Tuesday, January 31, 2012

Your Favorite Interstate Exits: I-8 in Arizona and California

Map of Interstate 8Image via WikipediaInterstate 8 begins its journey in Arizona where it joins I-10 about 50 miles south of Phoenix near Casa Grande. Before ending in San Diego, California,  I-8 passes through El Centro and Yuma. Nearby attractions include Imperial Sand Dunes Recreation Area in California and Sonoran Desert National Monument in Arizona.

Please share with other drivers your experiences as to which exits are best for single travelers or anyone for that matter. Reasons for your choice may include the safety of the surrounding area, the availability of good hotels and restaurants or proximity to the interstate. Please make sure you give the exit number or a description of the location. For example, when I discuss I-40, I would recommend Exit 145 in Oklahoma City. Many hotels and restaurants were located at this exit and I felt safe in the area. This exit was very convenient for easily continuing west without the hassle of dealing with early morning rush hour traffic.

Friday, January 27, 2012

Preparation: Choice of cooler

What type of cooler should be used for cross country trips? Pros and cons exist for each choice and every person has his favorite type. Wheeled coolers are a great convenience. They keep the drinks cold for a long time and are easy to transport once removed from the car. One bad aspect of this type of cooler is it takes up a lot of room. Using a slightly smaller cooler without wheels frees up a little more space. It keeps the drinks nice and cold, but is still a hard-shelled object that can make packing around it a challenge.

Another choice is the one I have been using for the last couple years. The soft-sided cooler may not keep my drinks cold for as long as a hard-sided cooler, but it is easier to wedge into available space. Another advantage is the cooler will fold down when empty. I find this aspect convenient when I get to my destination.

The last choice is to not use any cooler at all. Some prefer to go inside the convenience stores at the gas stations or travel plazas to get their cold drinks. It provides an opportunity to walk around and stretch the legs after many long hours of driving. Those who choose this option do not have to worry about buying ice!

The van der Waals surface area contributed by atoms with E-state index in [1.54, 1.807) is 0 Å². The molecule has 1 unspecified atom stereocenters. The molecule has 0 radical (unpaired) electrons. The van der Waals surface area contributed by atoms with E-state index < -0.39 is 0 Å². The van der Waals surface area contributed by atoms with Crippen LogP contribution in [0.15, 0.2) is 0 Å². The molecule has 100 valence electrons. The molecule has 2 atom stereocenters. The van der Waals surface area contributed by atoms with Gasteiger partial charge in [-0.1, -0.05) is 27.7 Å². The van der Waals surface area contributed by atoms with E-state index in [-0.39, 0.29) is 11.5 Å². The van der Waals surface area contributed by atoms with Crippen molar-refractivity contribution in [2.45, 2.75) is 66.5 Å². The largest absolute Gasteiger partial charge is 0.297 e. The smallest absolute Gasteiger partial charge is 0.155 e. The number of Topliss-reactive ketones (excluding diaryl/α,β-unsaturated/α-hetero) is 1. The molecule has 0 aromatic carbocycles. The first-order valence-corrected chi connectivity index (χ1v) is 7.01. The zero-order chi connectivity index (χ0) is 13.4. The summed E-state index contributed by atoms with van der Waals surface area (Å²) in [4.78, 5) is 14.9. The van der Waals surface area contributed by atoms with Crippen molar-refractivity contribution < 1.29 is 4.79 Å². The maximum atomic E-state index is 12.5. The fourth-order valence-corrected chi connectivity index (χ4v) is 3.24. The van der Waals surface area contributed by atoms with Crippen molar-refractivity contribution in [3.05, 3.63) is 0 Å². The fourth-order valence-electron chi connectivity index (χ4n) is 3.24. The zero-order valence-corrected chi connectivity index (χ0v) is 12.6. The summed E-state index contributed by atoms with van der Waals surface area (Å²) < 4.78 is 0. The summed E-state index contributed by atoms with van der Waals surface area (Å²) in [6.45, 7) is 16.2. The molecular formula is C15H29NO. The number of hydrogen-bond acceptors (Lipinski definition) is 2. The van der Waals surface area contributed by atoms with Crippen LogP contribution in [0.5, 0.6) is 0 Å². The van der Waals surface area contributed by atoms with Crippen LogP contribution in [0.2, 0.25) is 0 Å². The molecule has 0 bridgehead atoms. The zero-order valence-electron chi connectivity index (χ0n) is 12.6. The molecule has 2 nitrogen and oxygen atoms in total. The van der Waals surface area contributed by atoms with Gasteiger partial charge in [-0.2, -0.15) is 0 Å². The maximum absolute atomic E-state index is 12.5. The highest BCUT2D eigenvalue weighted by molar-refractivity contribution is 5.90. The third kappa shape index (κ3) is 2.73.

The photo used for this post shows the two coolers I used for this trip. The red cooler is placed on the floor of the passenger side right next to the seat. Since it is a tall cooler, I can easily reach over and get what I need out of it.

The other blue cooler that is pictured is placed on the passenger seat. This one holds items that I need during my trip. Change for tolls, gloves, sunglasses, glasses, books on cd, phone charger, kleenex and baby wipes are some of the things contained there. Notice in the photo the flat bottom and sturdy sides of this cooler. I can rummage around for something inside without tipping the bag.


(Photo of coolers taken in 2012)

Tuesday, January 24, 2012

Your Favorite Interstate Exits: I-5 in Southern California

The final segment of Interstate 5 in California stretches from Exit 418 to the Mexican border. I-5 runs through the San Joaquin Valley and then connects the cities of Los Angeles and San Diego. In the Los Angeles area other highways such as the 105, the 405 and the 605 connect to Interstate 5 in a north-south direction. Special care should be taken in this area to avoid rush hour traffic. Both Los Angeles and San Diego are places for long-term vacations, so if you recommend a hotel at your favorite exit, please note if it would be comfortable for a week or more.

Please share with other drivers your experiences as to which exits are best for single travelers or anyone for that matter. Reasons for your choice may include the safety of the surrounding area, the availability of good hotels and restaurants or proximity to the interstate. Please make sure you give the exit number or a description of the location. For example, when I discuss I-40, I would recommend Exit 145 in Oklahoma City. Many hotels and restaurants were located at this exit and I felt safe in the area. This exit was very convenient for easily continuing west without the hassle of dealing with early morning rush hour traffic.